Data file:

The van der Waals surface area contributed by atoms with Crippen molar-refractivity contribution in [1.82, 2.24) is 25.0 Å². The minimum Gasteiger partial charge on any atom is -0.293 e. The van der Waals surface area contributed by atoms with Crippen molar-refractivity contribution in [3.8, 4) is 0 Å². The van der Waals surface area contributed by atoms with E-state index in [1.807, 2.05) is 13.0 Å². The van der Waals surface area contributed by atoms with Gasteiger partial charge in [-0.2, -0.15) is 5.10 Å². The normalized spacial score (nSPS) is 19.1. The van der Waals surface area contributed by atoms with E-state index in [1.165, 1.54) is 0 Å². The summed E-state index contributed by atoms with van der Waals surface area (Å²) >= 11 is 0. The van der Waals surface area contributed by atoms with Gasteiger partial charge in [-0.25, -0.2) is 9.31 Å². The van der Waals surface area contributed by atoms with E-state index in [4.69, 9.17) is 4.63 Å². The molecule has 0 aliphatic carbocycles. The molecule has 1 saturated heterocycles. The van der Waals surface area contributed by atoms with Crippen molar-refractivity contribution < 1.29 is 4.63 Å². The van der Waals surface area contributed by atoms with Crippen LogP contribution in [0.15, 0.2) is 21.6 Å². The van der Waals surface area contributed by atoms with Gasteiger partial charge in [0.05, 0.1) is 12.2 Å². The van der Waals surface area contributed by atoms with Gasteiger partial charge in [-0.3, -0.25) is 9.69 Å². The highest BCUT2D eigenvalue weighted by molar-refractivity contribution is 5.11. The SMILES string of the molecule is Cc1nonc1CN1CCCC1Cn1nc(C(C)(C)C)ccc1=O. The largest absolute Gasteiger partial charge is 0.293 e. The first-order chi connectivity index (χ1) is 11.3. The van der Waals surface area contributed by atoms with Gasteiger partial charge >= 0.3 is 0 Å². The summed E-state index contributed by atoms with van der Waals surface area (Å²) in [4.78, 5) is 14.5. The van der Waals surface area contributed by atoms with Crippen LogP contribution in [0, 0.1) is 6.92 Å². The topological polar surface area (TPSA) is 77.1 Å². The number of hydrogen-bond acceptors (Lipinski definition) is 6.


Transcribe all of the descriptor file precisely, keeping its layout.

The van der Waals surface area contributed by atoms with Crippen molar-refractivity contribution in [1.82, 2.24) is 25.0 Å². The minimum Gasteiger partial charge on any atom is -0.293 e. The van der Waals surface area contributed by atoms with Crippen molar-refractivity contribution in [3.8, 4) is 0 Å². The van der Waals surface area contributed by atoms with E-state index in [1.807, 2.05) is 13.0 Å². The van der Waals surface area contributed by atoms with Gasteiger partial charge in [-0.2, -0.15) is 5.10 Å². The normalized spacial score (nSPS) is 19.1. The van der Waals surface area contributed by atoms with E-state index in [1.165, 1.54) is 0 Å². The summed E-state index contributed by atoms with van der Waals surface area (Å²) >= 11 is 0. The van der Waals surface area contributed by atoms with Gasteiger partial charge in [-0.25, -0.2) is 9.31 Å². The van der Waals surface area contributed by atoms with E-state index in [4.69, 9.17) is 4.63 Å². The molecule has 0 aliphatic carbocycles. The molecule has 1 saturated heterocycles. The van der Waals surface area contributed by atoms with Crippen molar-refractivity contribution < 1.29 is 4.63 Å². The van der Waals surface area contributed by atoms with Crippen LogP contribution in [0.15, 0.2) is 21.6 Å². The van der Waals surface area contributed by atoms with Gasteiger partial charge in [0.05, 0.1) is 12.2 Å². The van der Waals surface area contributed by atoms with Gasteiger partial charge in [-0.3, -0.25) is 9.69 Å². The highest BCUT2D eigenvalue weighted by molar-refractivity contribution is 5.11. The SMILES string of the molecule is Cc1nonc1CN1CCCC1Cn1nc(C(C)(C)C)ccc1=O. The largest absolute Gasteiger partial charge is 0.293 e. The first-order chi connectivity index (χ1) is 11.3. The van der Waals surface area contributed by atoms with Gasteiger partial charge >= 0.3 is 0 Å². The summed E-state index contributed by atoms with van der Waals surface area (Å²) in [4.78, 5) is 14.5. The van der Waals surface area contributed by atoms with Crippen LogP contribution in [0, 0.1) is 6.92 Å². The topological polar surface area (TPSA) is 77.1 Å². The number of hydrogen-bond acceptors (Lipinski definition) is 6.